When did education become a Race to the Top? I mean, what a horrid metaphor for education. A race? Everyone is on the same track, seeing how fast they can go? What are we racing toward anyway? What’s at the top?
As a mom of a child who is nearing kindergarten age, I can’t imagine sending him on this soul-sucking journey where his joy and innate curiosity are drowned out by stress and pressure to learn.
I can’t imagine him sitting in a seat quietly with a pen in his hand.
Or having little time to play or engage with peers.
Or being told what to learn and how to learn and when to learn it.
I can’t imagine a full day of stimulation without means to transmute it only to come home and have more work to do.
I mean, we are talking about four and five-year-olds here! Yet the same could easily apply to our primary, middle, and high schoolers, too.
By this design, what messages are we downloading onto our children? Surely we will be priming them for the production-paced world our society has created. Surely we will be priming them to “fit in” and blend with the crowd while deauthorizing their own intuition and bliss.
But do we want them to fit into that narrative? To do more than be? Because what countless studies have shown is that our society is in a mental health crisis, and it starts young.
Everything I know about real learning has nothing to do with benchmarks and standards in which kids soldier on in the name of academic success. Development marches at its own pace. Every child - every human - has their own desired way to learn, think, feel, and see the world. When children are encouraged to amble along their own path, they have better long-term academic outcomes. And even more proud, better mental health.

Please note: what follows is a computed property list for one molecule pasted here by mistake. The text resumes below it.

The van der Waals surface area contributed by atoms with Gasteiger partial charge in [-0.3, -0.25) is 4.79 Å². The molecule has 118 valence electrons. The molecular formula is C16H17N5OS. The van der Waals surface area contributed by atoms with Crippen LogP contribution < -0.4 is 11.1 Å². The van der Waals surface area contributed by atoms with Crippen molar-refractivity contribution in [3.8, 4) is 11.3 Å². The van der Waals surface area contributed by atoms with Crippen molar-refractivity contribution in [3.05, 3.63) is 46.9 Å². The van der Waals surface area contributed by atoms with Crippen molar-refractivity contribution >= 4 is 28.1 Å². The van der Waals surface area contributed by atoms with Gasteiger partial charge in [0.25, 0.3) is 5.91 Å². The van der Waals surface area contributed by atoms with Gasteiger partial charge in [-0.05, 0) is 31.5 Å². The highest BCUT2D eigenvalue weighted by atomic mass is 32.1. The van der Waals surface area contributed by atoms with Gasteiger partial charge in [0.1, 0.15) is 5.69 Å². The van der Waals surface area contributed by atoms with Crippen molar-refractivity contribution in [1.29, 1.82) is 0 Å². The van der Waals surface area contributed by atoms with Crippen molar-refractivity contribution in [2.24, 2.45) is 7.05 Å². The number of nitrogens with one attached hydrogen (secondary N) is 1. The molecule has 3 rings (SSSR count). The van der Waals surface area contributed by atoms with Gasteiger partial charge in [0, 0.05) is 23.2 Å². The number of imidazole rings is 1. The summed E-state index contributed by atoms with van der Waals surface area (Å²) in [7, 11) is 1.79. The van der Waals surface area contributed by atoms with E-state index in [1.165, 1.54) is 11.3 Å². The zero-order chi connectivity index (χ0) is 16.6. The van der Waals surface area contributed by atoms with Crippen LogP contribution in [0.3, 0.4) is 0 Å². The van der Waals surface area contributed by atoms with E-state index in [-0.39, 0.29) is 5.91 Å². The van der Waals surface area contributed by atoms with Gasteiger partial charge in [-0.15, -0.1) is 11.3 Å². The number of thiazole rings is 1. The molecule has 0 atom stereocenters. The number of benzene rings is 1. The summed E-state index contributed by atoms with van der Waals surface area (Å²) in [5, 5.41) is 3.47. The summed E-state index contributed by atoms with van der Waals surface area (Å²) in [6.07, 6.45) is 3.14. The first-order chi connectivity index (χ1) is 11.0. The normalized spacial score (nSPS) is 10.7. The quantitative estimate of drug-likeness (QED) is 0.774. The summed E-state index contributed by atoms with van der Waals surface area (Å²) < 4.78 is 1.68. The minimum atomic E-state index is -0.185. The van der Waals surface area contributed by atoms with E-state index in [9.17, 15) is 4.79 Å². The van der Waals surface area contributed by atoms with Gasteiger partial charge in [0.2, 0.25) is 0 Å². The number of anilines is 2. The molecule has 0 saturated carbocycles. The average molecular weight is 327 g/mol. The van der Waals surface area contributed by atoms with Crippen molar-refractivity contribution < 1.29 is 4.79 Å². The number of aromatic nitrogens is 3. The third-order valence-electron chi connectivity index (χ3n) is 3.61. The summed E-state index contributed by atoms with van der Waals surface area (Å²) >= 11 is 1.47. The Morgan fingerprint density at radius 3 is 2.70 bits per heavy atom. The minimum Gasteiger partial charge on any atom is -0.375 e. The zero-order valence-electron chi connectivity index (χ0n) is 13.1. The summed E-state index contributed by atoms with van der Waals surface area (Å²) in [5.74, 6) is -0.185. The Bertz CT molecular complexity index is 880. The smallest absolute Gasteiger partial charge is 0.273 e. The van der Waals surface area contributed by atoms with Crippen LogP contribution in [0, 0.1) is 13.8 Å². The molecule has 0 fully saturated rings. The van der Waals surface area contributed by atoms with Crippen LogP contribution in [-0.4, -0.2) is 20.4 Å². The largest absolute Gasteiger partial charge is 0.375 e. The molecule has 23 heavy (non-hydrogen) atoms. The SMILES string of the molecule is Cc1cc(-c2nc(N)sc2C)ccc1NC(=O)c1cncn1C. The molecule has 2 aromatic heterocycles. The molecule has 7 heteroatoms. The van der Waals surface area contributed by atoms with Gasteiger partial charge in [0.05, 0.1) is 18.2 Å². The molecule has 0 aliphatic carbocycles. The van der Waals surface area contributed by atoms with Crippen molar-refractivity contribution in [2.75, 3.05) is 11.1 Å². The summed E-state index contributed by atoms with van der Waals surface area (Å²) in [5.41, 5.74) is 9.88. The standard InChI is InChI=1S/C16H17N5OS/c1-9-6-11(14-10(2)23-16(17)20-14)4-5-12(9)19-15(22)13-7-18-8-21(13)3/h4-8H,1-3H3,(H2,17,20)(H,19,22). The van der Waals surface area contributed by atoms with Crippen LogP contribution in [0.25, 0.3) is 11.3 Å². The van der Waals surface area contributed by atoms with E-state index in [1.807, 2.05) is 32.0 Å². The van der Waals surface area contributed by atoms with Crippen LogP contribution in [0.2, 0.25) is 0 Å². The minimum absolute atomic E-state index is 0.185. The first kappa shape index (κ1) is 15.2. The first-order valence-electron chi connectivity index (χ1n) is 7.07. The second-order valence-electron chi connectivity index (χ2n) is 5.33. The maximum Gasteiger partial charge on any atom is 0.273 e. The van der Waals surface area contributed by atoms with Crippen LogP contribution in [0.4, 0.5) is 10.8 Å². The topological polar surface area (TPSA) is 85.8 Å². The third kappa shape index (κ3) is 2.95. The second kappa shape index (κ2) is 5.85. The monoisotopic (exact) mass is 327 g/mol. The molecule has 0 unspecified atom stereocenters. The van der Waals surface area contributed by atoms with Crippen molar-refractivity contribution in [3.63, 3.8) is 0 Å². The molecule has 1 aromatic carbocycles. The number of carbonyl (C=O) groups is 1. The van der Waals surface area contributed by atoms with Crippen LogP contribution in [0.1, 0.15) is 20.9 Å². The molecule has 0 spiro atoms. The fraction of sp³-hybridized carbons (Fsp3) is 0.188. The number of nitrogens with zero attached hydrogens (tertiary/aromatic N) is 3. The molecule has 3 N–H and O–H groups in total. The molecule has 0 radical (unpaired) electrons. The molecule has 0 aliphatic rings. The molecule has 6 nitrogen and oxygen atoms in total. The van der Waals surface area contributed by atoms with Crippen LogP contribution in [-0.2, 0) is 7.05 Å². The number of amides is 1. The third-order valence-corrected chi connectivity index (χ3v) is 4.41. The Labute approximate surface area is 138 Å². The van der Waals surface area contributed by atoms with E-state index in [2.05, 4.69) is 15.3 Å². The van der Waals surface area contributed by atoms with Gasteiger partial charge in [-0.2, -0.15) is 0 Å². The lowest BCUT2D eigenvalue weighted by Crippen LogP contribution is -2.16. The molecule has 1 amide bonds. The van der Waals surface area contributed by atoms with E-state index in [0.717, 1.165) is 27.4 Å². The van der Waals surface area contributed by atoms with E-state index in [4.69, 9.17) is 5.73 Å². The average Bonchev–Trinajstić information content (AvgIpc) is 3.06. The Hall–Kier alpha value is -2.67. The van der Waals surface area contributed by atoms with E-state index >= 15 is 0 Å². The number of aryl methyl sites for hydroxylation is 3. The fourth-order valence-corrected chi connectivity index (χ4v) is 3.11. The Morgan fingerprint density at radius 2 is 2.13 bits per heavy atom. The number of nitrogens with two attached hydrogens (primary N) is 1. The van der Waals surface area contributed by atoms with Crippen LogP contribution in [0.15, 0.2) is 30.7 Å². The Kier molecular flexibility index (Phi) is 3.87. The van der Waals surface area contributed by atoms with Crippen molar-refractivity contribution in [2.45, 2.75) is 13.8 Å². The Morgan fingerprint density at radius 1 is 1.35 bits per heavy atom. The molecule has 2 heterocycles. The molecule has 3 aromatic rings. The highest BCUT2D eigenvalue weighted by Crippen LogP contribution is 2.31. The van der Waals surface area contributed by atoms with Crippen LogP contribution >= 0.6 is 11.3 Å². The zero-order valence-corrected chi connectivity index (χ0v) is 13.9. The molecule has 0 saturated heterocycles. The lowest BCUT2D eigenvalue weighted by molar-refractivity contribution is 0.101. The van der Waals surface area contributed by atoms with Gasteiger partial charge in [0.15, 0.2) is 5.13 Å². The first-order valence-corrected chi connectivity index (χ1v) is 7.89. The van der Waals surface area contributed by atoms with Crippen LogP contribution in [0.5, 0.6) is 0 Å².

“The fact is that given the challenges we face, education doesn’t need to be reformed — it needs to be transformed. The key to this transformation is not to standardize education, but to personalize it, to build achievement on discovering the individual talents of each child, to put students in an environment where they want to learn and where they can naturally discover their true passions,” says Sir Ken Robinson, British author, speaker and international advisor on education in the arts to government, non-profits, education and arts bodies.
A Different Educational Landscape
Our kids who are daydreaming or squirming in their seats or not listening or who show poor impulse control are being told that they are not behaving in ways that conform to the classroom. But perhaps their brain is not built for the standardized classroom.
When children have educational experiences that are not geared to their developmental level or in tune with their learning needs and cultures, it can lead to feelings of inadequacy, anxiety, and confusion. The pass/fail mentality insinuates there is only one way to think, behave or learn. But it is not our children who are broken, it is the system built upon unrealistic academic and behavioral expectations at such a young age.